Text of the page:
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The Greyhound

Alcohol and music seem to be intrinsically linked, but why?

Just the other night, I found myself in an unusual place—leaning on the counter of a country bar in downtown Baltimore. Trying my best to fit in with the cowboy hat and boot crowd as a native New Yorker, I shouted my order over the steady din of the bar, when suddenly all the voices around me raised in unison to sing Toby Keith’s hit “Red Solo Cup.” After that, throughout the night I noticed that songs that elicited the greatest response from the crowd were songs about drinking.

Don’t get  me wrong: I’m not putting the blame on country music or this bar in particular—the pervasiveness of drinking and music is nearly inescapable. Think of the amount of times you’ve seen a pack of friends sloshed off bottom shelf vodka screaming the lyrics to “Shots”…or at least the ones they’re coherent enough to remember. Or the amount of times the song “Let’s Get F***** Up” by Start Trouble has been used as a rallying cry for binge drinking. Or the amount of times Kendrick Lamar’s ode to sobriety “Swimming Pools (Drank),” has been misconstrued as a song to pregame to. When looked at objectively, this trend is pretty disturbing.
Tragically enough, this trend is hardly new. Alcohol and popular music, for better or worse, have been intrinsically tied for decades. While this posturing can at times be ignored or written off as fun, there’s a larger, more troublesome undercurrent—the association of drinking and having a good time, especially in the minds of younger kids. Beer, vodka, bourbon and everything in between have become symbols of rock star excess and signs of youthful rebelliousness, and are often leveled as marketing ploys at the greatest consumers of pop culture—the youth.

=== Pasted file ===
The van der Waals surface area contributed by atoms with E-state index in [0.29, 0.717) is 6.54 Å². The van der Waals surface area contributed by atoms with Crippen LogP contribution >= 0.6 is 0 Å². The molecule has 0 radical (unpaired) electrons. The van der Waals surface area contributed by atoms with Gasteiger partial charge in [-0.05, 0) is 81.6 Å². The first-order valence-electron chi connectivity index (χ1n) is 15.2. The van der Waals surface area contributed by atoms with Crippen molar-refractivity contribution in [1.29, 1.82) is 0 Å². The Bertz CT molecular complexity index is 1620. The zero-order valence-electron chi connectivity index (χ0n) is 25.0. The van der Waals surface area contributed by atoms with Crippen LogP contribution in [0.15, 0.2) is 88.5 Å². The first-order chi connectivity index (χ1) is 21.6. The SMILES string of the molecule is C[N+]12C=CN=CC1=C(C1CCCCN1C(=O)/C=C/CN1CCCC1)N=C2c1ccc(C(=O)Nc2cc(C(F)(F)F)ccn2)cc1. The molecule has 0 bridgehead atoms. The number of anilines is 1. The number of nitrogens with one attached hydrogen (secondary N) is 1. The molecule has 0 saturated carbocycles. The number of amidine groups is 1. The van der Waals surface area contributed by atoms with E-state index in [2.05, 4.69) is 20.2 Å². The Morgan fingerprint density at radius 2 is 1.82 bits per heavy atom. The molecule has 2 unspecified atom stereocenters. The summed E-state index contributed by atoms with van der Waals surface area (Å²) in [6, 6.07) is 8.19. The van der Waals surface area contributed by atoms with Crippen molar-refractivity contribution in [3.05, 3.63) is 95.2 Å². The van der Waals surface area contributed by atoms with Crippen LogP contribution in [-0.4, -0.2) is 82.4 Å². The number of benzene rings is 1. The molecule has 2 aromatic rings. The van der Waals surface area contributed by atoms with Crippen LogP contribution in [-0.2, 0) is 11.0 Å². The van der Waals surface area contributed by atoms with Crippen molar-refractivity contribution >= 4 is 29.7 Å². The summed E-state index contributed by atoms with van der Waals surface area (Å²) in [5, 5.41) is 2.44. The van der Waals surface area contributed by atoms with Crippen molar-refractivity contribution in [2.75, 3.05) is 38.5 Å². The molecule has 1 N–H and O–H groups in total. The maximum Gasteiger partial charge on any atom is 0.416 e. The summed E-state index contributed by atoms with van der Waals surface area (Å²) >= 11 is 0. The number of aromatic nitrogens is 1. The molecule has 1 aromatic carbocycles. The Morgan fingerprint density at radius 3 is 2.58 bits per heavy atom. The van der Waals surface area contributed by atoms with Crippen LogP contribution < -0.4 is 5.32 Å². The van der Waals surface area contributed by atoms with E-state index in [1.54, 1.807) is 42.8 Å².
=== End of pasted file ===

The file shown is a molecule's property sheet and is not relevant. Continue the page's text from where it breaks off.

In a study published through the Journal of the American Study of Pediatrics, results showed that increased television and popular music exposure in youth are risk factors for adolescent alcohol abuse. Though I’m loath to be that guy, the results do make a good deal of sense.

Let’s take a look at our generation. We’re a group of young men and women who have grown up with these nascent influences simmering in the back of our consciousness. We like to think that we’re above alcohol-soaked subliminal messaging in music, but are we truly? I mean, we shout the lyrics of a song called “Shots.” Music has the ability to elicit a desire to drink to excess, like Pavlovian dogs. If that isn’t a sign of culture in despair, I don’t know what is.

So what do we do? For our generation at least, the horse is out of the barn—the association music makes between drinking and fun will forever be engrained in our subconscious—but what about future generations?

Well, we can’t flat out condone drinking, because unless you’re puritanical, alcohol will intermittently play a role in your life. And if you think streamlining content is hard now, imagine how difficult it’ll be 20 to 30 years down the line.

What we need to do is create an honest discourse in our culture, allowing people to choose to drink or to abstain without judgment on either end. Though this can be partially curbed by strict parenting, it’ll also have to be tackled through the entertainment and media our kids will soak up like sponges.

A surprisingly new and hopeful trend are popular artists like Macklemore and Kendrick Lamar springing up, who are not only quite talented in their own right, but often tackle themes of substance abuse in their songs without getting preachy (or coming across as lame like Will Smith). Although their songs are often found where drinking is, the imaginary 2-inch tall frat boy with a devil’s tail and pitchfork isn’t sitting on your shoulder whispering “chug, chug, chug.”

I won’t pretend that drinking and music won’t go hand in hand into the foreseeable future – it will. I also won’t pretend kids won’t continue to make dumb mistakes with alcohol, because error is tied up in human nature. What we should do though, is push back against the media forcing these images down our throats because we’re smarter than that. And though Kendrick and Macklemore might amount spit in the ocean compared to the glut of party artists, it’s at least a step in the right direction.

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Alcohol and music seem to be intrinsically linked, but why?